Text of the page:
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Re: Harmonious depredations
The point that you have not admitted is that ostrich nesting is dependent
on predator presence. Until you do so, you are saying that they have
nothing to fear from predators. My argument depends on this
Nonsense. Ostrich nesting is dependent on maximizing the production of
young ostriches. As for predation, of course nesting behaviour can be
influenced in an evolutionary sense by predator pressure (and while we're
at it let's distinguish between egg predation and predation on brooding
adults). That doesn't make predation the only selective factor involved.
Your argument is not that reproductive behaviour is influenced by
predation. Everyone admits that. Your argument is that egg predation
exterminated the dinosaurs, and as far as the ostrich is concerned you are
trying to avoid the evidence that ostriches tolerate continental predation
levels. As such, it is you who are arguing that ostriches have nothing to
fear from predators because their current nesting behaviour is so cryptic
that predators cannot locate their nests, and that therefore their survival
does not affect your position that dinosaurs, which (you claim) did not or
could not exhibit such behaviour, must have been exterminated by such
> authoritative Handbook of the Birds of the World, with the caption "...the
Are you suggesting that this entry should trump Bertram's study in some
way? He clearly indicates that if ostriches nest in places easily
accessible to hyenas that all nests will be taken.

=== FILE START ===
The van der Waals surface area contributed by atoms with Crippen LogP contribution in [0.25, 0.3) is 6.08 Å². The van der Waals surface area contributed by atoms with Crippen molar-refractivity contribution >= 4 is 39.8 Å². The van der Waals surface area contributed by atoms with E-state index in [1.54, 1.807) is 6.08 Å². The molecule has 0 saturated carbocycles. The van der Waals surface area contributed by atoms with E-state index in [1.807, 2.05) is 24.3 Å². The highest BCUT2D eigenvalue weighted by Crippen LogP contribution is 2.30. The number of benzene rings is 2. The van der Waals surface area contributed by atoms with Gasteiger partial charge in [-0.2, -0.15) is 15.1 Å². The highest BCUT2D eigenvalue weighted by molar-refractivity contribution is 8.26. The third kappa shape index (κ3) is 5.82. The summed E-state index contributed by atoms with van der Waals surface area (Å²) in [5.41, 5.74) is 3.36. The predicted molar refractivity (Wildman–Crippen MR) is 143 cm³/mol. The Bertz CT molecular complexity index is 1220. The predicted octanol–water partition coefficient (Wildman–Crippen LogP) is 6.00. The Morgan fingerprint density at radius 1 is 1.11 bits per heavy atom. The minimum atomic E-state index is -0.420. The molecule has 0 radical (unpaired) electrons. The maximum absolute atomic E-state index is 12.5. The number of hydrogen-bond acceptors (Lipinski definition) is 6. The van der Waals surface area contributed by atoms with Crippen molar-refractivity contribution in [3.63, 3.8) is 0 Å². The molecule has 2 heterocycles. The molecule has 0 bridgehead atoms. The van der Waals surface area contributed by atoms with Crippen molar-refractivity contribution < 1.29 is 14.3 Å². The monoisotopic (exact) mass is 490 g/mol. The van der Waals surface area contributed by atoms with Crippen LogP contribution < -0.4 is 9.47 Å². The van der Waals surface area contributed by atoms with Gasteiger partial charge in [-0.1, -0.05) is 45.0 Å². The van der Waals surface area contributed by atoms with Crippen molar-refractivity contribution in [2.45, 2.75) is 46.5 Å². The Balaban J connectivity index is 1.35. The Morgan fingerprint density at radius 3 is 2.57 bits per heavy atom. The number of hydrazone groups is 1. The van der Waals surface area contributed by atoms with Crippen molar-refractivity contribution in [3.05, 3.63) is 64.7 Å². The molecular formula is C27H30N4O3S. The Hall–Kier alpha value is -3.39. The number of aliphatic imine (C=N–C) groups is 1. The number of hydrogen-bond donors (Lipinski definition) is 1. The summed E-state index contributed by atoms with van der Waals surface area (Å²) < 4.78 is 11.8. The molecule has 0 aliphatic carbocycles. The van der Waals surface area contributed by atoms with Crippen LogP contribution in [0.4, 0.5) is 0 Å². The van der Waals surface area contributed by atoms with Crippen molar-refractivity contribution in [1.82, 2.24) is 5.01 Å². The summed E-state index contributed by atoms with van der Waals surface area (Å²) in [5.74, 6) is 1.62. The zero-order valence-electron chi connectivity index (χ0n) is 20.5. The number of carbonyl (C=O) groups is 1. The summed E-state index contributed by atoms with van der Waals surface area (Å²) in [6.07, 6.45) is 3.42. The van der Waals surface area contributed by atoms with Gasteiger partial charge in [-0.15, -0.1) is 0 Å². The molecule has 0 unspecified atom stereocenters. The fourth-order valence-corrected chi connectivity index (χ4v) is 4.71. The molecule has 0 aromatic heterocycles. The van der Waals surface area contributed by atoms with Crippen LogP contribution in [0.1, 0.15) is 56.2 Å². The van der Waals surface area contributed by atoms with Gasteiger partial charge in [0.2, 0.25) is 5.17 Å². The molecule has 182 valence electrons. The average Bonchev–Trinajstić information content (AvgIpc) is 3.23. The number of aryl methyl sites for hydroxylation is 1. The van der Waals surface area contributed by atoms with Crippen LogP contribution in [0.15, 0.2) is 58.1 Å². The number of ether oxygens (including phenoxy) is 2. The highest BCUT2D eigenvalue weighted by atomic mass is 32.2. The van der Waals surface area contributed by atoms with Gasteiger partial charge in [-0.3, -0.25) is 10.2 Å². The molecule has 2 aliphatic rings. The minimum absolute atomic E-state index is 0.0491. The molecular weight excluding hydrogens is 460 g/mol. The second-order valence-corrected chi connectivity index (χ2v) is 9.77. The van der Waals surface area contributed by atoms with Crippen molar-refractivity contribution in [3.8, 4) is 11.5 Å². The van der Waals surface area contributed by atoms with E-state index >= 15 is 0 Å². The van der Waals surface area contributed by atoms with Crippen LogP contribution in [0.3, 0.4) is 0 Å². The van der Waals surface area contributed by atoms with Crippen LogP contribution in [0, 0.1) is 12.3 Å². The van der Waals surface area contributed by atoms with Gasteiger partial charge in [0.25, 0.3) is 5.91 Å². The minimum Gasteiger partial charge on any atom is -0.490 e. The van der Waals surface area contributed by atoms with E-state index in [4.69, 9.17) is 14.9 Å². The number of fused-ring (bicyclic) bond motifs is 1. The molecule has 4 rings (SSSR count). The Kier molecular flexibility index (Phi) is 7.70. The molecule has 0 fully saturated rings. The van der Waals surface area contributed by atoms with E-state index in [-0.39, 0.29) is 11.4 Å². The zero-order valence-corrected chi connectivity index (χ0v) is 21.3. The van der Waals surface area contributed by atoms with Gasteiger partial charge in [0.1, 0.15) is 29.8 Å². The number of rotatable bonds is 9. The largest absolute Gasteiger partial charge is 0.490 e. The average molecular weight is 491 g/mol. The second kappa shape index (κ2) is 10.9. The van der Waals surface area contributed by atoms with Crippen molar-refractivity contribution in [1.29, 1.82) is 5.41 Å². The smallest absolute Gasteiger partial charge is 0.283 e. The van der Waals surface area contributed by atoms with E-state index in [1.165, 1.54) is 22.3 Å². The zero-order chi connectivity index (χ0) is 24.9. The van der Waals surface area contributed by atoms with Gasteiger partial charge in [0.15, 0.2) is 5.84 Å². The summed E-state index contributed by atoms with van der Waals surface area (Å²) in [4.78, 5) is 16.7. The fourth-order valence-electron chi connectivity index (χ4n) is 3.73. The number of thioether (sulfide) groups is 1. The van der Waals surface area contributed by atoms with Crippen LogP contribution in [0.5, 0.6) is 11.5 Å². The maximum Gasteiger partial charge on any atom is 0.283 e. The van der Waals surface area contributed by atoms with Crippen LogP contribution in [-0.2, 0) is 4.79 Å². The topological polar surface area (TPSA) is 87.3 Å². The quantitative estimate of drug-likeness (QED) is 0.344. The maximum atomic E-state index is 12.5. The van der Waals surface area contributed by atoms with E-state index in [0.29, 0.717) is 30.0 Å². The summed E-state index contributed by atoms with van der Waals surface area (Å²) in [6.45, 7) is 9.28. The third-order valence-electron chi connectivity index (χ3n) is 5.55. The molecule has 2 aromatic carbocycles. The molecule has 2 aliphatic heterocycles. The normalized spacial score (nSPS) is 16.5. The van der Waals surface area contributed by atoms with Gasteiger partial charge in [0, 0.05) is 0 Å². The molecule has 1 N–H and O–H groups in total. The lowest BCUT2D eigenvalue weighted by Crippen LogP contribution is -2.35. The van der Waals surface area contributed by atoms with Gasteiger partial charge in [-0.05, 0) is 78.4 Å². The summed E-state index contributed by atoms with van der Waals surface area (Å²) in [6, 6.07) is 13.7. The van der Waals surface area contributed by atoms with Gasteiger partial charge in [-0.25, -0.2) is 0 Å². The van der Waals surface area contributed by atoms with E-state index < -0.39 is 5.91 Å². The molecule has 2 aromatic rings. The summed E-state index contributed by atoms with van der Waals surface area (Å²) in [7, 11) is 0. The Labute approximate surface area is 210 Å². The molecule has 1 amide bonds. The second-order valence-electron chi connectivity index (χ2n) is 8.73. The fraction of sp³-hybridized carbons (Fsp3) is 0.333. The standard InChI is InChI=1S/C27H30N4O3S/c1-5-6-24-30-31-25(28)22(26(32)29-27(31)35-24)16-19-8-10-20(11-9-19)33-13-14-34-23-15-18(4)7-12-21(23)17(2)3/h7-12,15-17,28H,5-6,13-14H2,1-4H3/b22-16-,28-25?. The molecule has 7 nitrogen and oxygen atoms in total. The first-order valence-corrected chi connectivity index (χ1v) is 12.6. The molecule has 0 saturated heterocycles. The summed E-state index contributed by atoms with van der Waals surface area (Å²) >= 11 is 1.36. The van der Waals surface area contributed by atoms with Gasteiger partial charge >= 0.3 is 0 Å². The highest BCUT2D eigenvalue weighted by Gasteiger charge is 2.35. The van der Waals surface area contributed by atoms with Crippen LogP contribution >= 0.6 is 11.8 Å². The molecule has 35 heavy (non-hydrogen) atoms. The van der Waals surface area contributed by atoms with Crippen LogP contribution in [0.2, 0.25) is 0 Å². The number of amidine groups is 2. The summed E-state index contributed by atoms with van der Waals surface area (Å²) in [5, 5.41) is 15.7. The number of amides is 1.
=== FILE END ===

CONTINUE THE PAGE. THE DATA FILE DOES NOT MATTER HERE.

Bertram's study, however valid, was not (I believe) meant to apply to every
ostrich population wherever it occurs (and historically that was from the
Arabian deserts to the Cape). I have already stated that predation is very
high - but the point is, it does not exterminate ostriches asnd did not
stop them from evolving (probably in Asia) in the first place.
> Though rheas frequently hide their nests, "the male sometimes uproots all
> the vegetation within a radius of 2-3 meters around the nest,
> isolate it, in case there is a fire".
The fact that rheas will on some occasions not only not try to hide their
nests in vegetation but will actually remove what might have been
protecting vegetation to create a bare patch up to six meters across
centering on the nest hardly suggests that they rely on crypticity to avoid
> Emu nests are "always in a fairly
> open site, where the sitting male has a good view of the surrounding land".
"Open site" lacks definition. Open site with grass? On sand dunes? I'm
not being critical of HBW, only stating what we say to all our
students: you must go deeper than encyclopedias.
I am restricted by the material to hand in my home library. However, I
spent two years doing field work in Australia and can certainly testify
that emus are often found in areas where there is little or no tall
grass. Also the HBW is far more than an "Encyclopedia", and I have not
seen you provide any citations whatever on emu nest site preference.
Ronald I. Orenstein Phone: (905) 820-7886
International Wildlife Coalition Fax/Modem: (905) 569-0116
1825 Shady Creek Court
Mississauga, Ontario, Canada L5L 3W2 mailto:firstname.lastname@example.org